Many people in the world get surprised when they hear that there are people living in Greenland. For them, the country only is a white blob on top of the world map. We can’t blame them: Greenland is not exactly crowded. 56,000 people live here. There is enough space for everyone. But most of the space is taken by the Ice Cap.
80% of Greenland is covered in ice. Some of the year the ice and snow cover close to 100%. Obviously, the ice has a significant influence on the life on the world’s biggest island. Intro
The Ice Cap
The Greenland Ice Sheet is the biggest ice cap in the northern hemisphere. It is about 1.726.400 km2 big. An addition, there are some ”smaller” ice caps with a total size of 76.000 km2. The area free of ice in Greenland is “only” about 338.000 km2.
The Ice Sheet is an ice cube of some size. Should it melt, it wouldn’t just make the glass spill over, but it would raise the global sea level by more than 7 meters. ”That’s a whole lotta ice”, as the Americans would say.
At its thickest, the Ice Sheet is more than three kilometers thick. It is so heavy, that about a third of it is pushed down below sea level by its own weight. If the ice melted, Greenland would be a ring-shaped country.
As mentioned, the Ice Sheet is under huge pressure due to its own weight. Therefore, there is a large number of glaciers all around Greenland, that push the ice out to the sea. The famous icebergs get born here, when they break off the Ice Cap.
You can experience the Ice Sheet many places in Greenland, but no place as easily as in Kangerlussuaq, where you can drive all the way to the edge and even walk up on top of the mighty Ice Cap.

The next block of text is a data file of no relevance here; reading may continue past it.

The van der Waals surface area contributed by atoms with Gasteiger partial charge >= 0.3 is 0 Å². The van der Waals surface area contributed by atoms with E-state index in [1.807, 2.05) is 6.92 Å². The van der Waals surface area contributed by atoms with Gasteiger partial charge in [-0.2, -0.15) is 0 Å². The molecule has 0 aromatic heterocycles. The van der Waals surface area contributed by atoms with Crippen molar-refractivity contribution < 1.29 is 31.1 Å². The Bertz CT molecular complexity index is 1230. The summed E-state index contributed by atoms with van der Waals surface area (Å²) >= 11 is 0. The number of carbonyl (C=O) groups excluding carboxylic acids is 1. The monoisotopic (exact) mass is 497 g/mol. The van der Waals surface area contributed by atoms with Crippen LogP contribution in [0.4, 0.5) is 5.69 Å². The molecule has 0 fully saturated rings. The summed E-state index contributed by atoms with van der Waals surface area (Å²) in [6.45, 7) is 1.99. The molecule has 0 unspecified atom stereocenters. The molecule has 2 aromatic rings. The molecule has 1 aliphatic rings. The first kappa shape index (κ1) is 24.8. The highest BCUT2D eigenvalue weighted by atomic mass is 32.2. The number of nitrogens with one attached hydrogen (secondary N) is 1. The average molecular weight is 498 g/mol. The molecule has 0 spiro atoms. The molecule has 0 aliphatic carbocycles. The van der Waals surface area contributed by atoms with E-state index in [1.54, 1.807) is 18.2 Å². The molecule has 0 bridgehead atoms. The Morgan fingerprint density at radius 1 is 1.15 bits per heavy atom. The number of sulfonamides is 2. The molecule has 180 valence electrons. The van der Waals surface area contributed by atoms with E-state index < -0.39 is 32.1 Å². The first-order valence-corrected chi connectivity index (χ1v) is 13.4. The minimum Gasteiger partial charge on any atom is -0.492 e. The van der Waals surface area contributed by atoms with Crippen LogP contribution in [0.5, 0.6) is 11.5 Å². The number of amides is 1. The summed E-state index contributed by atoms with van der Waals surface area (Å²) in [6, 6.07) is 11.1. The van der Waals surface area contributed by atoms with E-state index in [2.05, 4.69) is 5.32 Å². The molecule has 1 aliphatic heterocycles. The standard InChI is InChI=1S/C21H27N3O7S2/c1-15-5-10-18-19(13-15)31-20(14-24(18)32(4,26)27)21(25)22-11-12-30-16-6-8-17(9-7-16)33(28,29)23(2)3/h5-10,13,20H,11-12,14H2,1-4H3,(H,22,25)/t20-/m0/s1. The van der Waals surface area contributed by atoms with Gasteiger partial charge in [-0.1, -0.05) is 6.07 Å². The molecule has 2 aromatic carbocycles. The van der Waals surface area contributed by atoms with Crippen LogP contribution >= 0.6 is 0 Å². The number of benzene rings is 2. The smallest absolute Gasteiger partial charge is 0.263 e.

South Greenland - green meadows, rugged cliffs, and hot springsRead story
North Greenland - dog sleds, northern lights, ice, and midnight sunRead story
West Greenland - gateway with capital and the Greenland Ice SheetRead story
The ice fjords
Ilulissat Icefjord is a unique natural phenomenon which has become part of the UNESCO World Heritage. The fantastic fjord with its icy waters and the huge glacier in its bottom has been described many other places. It is almost impossible not to have heard about it.
Nothing compares to sitting and watching the fantastic Ilulissat Icefjord. It is very important, though, that you keep a distance to the waterfront of the Icefjord. It can be live-dangerous to go down there. Sudden waves can reach far onto the shore. People have earlier been caught up by the waves in the cold water.
The other icefjords in Greenland are just as impressive as Ilulissat Icefjord. But the one in Ilulissat is unique because it moves so fast and because it is so easy accessible. We would like to mention some other beautiful icefjords:
Sermilik on the westside of Lake Ammassalik
The icefjords close to Paamiut and Nuuk
Qoorooq near Narsarsuaq
Bredefjord close to Narsaq
The beautiful Eternal Fjord near Maniitsoq.
Pack ice is a noticeable phenomenon – especially in Eastern and Southern Greenland. Pack ice occurs when ice in the Northern Sea breaks up in spring and summer and giant, flat icebergs flow down along the east coast and go around Cape Farewell – Greenland’s southern tip – to turn up along Southern Greenland where it will melt or drift to sea in the Baffin Bay eventually.
Pack ice – or drift ice – is frozen sea ice of salt water, unlike the freshwater ice from the Ice Cap. It packs tightly wherever it floats, and it can be incredibly dangerous to manoeuvre in it.
We cannot make it clear enough that it is dangerous to come too close to the ice – whether it is the Ice Cap or large icebergs in the water. Please be careful, as there are unimaginable forces of nature at work here. Having said that, and looking at it from a distance, the ice is a view you never will forget!